Jim Grant's Tech Tips |
‘98 Toyota 4-Runner, Morning Sickness
Q: I am having starting trouble with my ‘98 Toyota 4-Runner. I just had the battery replaced, timing belt done and ignition switch changed and I still cannot figure out why it is having trouble starting. There are times that it will start right away and times that I will get just clicking. I can put it on a battery booster set on start and it will start right up. Once started that day it will continue to start but by the next morning, it happens again. I'm in the dark. Thanks for any help!!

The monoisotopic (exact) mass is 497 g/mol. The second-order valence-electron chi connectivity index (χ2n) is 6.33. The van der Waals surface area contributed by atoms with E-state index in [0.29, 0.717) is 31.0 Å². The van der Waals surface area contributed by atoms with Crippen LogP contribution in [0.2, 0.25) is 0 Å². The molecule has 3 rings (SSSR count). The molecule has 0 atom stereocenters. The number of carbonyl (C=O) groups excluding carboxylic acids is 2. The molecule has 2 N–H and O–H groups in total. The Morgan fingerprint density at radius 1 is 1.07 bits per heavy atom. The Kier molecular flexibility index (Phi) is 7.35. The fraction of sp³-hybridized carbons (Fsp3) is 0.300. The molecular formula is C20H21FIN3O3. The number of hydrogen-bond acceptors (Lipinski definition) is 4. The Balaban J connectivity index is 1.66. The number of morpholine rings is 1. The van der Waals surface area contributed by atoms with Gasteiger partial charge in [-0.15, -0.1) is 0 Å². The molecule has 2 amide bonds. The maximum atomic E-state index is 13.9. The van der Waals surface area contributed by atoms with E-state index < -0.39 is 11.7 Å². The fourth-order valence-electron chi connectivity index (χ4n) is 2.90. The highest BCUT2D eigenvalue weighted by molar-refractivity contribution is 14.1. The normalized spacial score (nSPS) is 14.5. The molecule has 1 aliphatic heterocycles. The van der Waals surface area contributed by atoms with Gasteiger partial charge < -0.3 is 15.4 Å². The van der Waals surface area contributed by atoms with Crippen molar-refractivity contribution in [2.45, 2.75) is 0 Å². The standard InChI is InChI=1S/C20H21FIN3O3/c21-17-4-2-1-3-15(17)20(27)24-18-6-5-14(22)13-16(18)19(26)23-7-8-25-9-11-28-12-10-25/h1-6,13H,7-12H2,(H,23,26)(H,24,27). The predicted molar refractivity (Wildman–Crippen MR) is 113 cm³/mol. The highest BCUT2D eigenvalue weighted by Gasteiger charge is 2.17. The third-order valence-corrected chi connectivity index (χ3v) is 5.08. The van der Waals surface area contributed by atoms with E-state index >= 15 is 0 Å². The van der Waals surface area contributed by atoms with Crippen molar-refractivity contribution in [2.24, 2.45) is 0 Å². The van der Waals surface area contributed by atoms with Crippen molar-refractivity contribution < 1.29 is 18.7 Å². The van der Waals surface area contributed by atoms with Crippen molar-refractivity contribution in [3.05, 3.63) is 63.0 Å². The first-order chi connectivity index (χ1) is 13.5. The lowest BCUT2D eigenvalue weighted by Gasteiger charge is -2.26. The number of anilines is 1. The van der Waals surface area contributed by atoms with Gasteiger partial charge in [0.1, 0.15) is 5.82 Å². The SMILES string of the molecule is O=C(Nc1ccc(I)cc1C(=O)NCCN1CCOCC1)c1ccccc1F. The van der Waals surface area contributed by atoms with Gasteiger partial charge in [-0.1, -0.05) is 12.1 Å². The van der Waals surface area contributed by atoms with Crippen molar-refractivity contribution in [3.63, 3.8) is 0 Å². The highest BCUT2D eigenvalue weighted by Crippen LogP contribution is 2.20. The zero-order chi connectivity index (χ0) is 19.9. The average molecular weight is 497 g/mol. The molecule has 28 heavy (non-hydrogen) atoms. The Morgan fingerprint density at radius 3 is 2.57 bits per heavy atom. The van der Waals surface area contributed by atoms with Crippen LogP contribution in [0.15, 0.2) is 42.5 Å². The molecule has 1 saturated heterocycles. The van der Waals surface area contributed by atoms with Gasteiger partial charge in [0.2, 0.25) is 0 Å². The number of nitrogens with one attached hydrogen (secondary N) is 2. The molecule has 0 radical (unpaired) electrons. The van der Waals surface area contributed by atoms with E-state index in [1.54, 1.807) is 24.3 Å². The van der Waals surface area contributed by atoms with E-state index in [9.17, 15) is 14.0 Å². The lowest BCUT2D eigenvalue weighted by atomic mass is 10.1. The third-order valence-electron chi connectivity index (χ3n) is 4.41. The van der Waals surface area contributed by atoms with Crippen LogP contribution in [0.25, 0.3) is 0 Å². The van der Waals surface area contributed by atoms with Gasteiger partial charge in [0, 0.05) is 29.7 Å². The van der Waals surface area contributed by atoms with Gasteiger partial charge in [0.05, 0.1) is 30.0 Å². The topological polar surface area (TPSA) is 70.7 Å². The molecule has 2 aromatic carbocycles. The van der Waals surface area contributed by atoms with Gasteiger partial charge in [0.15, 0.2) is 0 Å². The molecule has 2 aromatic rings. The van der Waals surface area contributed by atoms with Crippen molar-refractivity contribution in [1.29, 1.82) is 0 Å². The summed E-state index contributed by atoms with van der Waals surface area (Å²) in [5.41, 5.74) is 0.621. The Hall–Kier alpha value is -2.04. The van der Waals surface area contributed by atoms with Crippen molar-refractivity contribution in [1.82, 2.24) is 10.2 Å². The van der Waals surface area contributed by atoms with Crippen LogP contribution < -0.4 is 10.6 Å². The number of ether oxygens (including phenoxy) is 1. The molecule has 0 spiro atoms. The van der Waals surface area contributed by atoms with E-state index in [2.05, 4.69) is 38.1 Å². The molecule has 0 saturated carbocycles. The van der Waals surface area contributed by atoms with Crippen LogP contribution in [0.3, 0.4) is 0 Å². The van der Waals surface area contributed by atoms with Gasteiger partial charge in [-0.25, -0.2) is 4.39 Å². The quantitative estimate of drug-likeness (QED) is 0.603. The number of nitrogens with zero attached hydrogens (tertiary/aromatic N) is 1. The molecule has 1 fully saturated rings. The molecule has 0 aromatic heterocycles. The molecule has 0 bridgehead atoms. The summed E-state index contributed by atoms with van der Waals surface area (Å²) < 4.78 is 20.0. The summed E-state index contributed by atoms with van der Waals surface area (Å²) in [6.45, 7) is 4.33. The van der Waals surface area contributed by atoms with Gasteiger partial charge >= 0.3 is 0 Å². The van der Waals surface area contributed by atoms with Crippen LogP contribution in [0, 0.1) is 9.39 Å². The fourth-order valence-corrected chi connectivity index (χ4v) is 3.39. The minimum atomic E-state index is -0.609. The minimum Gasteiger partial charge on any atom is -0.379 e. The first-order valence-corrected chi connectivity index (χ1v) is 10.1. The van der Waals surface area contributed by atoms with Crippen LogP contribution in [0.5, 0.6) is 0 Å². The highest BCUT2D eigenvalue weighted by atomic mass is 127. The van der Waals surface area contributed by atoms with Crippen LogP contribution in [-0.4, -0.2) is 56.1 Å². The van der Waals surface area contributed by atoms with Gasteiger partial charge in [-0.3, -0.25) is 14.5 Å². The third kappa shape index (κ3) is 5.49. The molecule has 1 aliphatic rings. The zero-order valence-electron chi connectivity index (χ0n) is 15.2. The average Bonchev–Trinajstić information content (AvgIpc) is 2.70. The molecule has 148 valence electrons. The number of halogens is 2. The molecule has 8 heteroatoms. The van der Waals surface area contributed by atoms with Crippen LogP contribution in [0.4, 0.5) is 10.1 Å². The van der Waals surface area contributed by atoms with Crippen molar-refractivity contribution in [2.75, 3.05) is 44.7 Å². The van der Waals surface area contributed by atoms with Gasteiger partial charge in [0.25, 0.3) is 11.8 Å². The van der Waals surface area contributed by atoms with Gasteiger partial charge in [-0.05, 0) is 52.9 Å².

A: The next time you park your vehicle for the night, be sure to walk around the back of the vehicle for a quick look. Why is that? Iím convinced that something is staying on and draining your battery. When a customer has a tired battery, it is not uncommon for it to cause a hard start, (slow cranking speed or cause the starter solenoid to click or buzz). If battery booster cables or a booster pack bring that starter to life then the battery is a concern. But, in your case you have a new battery in the vehicle and yet the problem still occurs after setting overnight. Unless you got a defective battery, believe me it happens, then itís likely that there is something draining the battery down. So why walk around to the rear of the vehicle when you park it at night? Itís just an easy check to see if the brake lights are on. A sticking or out of adjustment stop light switch can cause the brake lights to stay on when they shouldnít. Now itís up to you. I have a hard time suggesting to anyone investigating this problem themselves. If you want to do your on investigation be sure you wear the correct safety equipment and understand how to safely handle a battery and the related electrical connections and components. You wonít be saving yourself any money if you get a wrench across the wrong connection and send sparks flying. Theyíll just be sending a wrecker or worse yet an ambulance for you or your vehicle. A repair facility, if theyíre worth their wrench set will have a meter that can be connected into the electrical system that will monitor electrical current draw. If there is some accessory or relay that is sticking on after the vehicle is turned off, causing the battery to go nearly dead over night, this meter will nail it down to the milliamp. They can also tell you if a defective battery was bolted into your vehicle. Information is all youíll need to get out of the dark on this one.